MIAMI - Hurricane Gustav strengthened into a major Category 3 storm on Saturday as it moved over warm Caribbean waters toward western Cuba, the US National Hurricane Center said.
The center of Tropical Storm Gustav is pictured over the Caribbean Sea in this NOAA satellite image taken early August 29, 2008. [Agencies]
Just before 6 a.m., the storm had maximum sustained winds near 115 mph (185 kph), making it a Category 3 storm on the five-stage Saffir-Simpson scale of hurricane intensity.
Any storm packing winds of at least 111 mph (178 kph) is ranked "major" by the Miami-based hurricane center.
The storm, which killed up to 77 people in the Caribbean, is still on track to strike the heavy concentration of US oil and natural gas platforms off Louisiana. The most likely track has it going ashore west of New Orleans on Tuesday.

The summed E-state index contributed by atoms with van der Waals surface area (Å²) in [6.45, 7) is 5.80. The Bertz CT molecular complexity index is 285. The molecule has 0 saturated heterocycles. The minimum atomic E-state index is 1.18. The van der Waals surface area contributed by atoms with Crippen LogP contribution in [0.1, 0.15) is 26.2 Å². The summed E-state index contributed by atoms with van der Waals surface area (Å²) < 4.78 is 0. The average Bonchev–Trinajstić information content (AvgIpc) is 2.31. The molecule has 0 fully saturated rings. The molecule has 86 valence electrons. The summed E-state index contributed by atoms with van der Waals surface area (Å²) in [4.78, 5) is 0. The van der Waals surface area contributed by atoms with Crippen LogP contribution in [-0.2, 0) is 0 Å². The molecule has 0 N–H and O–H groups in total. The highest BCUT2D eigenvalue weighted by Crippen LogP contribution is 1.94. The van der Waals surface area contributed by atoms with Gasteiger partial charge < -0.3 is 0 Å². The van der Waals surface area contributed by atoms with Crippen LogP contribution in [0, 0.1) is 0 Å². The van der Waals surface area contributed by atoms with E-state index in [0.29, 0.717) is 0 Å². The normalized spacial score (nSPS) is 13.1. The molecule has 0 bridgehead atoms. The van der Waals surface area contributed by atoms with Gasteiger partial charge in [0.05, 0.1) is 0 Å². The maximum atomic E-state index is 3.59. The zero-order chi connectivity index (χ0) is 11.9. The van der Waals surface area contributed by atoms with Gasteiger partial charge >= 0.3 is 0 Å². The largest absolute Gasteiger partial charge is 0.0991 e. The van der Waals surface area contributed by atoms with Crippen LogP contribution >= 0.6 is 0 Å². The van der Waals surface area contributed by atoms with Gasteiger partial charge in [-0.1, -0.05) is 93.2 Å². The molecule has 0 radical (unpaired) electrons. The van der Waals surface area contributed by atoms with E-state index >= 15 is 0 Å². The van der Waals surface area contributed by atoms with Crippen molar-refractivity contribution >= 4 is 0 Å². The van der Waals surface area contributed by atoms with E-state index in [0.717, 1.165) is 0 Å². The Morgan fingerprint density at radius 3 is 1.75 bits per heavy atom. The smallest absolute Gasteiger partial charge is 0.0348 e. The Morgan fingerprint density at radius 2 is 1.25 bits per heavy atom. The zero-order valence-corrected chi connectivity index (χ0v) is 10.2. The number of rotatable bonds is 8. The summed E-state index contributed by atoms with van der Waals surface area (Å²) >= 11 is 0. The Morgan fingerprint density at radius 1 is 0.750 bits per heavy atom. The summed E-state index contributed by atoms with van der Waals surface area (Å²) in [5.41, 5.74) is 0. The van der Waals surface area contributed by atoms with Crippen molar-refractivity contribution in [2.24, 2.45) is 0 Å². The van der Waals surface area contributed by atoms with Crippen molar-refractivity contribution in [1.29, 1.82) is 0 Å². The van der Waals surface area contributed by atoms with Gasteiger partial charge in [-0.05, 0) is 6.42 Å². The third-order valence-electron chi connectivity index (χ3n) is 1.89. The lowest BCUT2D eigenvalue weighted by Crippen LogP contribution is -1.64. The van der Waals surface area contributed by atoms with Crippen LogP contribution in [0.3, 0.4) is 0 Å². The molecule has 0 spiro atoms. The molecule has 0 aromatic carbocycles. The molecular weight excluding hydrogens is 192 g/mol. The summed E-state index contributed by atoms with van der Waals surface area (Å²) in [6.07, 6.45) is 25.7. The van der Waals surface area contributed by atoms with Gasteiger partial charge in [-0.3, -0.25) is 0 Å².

While long-range storm forecasts are prone to errors, the US National Hurricane Center said late Friday that Gustav could become a Category 4 storm within 48 hours.
In the hurricane center's latest advisory, it said six to 12 inches of rain could fall across the Cayman Islands and central and western Cuba, where flash flooding and mudslides were possible.
One to three inches of rain could fall over the Florida Keys and the southernmost parts of Florida by Sunday morning, it said.
US emergency officials, mindful of the devastation caused by Hurricane Katrina three years ago, warned that Gustav was expected to be accompanied by a 15- to 30-foot (5-to-9 meter) storm surge along the Gulf Coast, and said four states in its potential path were expected to begin large-scale evacuations on Saturday.
"This storm has the potential for being a very dangerous storm," said Bill Irwin, a program director with the US Army Corps of Engineers.